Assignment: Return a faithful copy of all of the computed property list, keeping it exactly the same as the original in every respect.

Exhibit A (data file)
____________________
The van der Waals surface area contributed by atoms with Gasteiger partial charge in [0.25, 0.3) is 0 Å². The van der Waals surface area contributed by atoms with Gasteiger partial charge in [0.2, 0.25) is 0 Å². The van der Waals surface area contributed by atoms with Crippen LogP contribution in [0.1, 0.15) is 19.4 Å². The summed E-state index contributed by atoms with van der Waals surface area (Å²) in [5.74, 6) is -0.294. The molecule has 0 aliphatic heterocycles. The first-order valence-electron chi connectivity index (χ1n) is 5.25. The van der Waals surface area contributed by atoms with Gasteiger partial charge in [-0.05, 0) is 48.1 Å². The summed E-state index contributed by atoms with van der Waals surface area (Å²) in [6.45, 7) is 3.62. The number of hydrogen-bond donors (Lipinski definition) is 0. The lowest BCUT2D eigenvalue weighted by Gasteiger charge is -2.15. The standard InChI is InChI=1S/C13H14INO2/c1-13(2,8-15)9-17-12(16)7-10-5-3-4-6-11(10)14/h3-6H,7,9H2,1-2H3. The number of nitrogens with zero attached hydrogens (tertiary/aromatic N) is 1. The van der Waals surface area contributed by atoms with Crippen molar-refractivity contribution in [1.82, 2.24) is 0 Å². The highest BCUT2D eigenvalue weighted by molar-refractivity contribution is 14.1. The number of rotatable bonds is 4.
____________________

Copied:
The van der Waals surface area contributed by atoms with Gasteiger partial charge in [0.25, 0.3) is 0 Å². The van der Waals surface area contributed by atoms with Gasteiger partial charge in [0.2, 0.25) is 0 Å². The van der Waals surface area contributed by atoms with Crippen LogP contribution in [0.1, 0.15) is 19.4 Å². The summed E-state index contributed by atoms with van der Waals surface area (Å²) in [5.74, 6) is -0.294. The molecule has 0 aliphatic heterocycles. The first-order valence-electron chi connectivity index (χ1n) is 5.25. The van der Waals surface area contributed by atoms with Gasteiger partial charge in [-0.05, 0) is 48.1 Å². The summed E-state index contributed by atoms with van der Waals surface area (Å²) in [6.45, 7) is 3.62. The number of hydrogen-bond donors (Lipinski definition) is 0. The lowest BCUT2D eigenvalue weighted by Gasteiger charge is -2.15. The standard InChI is InChI=1S/C13H14INO2/c1-13(2,8-15)9-17-12(16)7-10-5-3-4-6-11(10)14/h3-6H,7,9H2,1-2H3. The number of nitrogens with zero attached hydrogens (tertiary/aromatic N) is 1. The van der Waals surface area contributed by atoms with Crippen molar-refractivity contribution in [1.82, 2.24) is 0 Å². The highest BCUT2D eigenvalue weighted by molar-refractivity contribution is 14.1. The number of rotatable bonds is 4.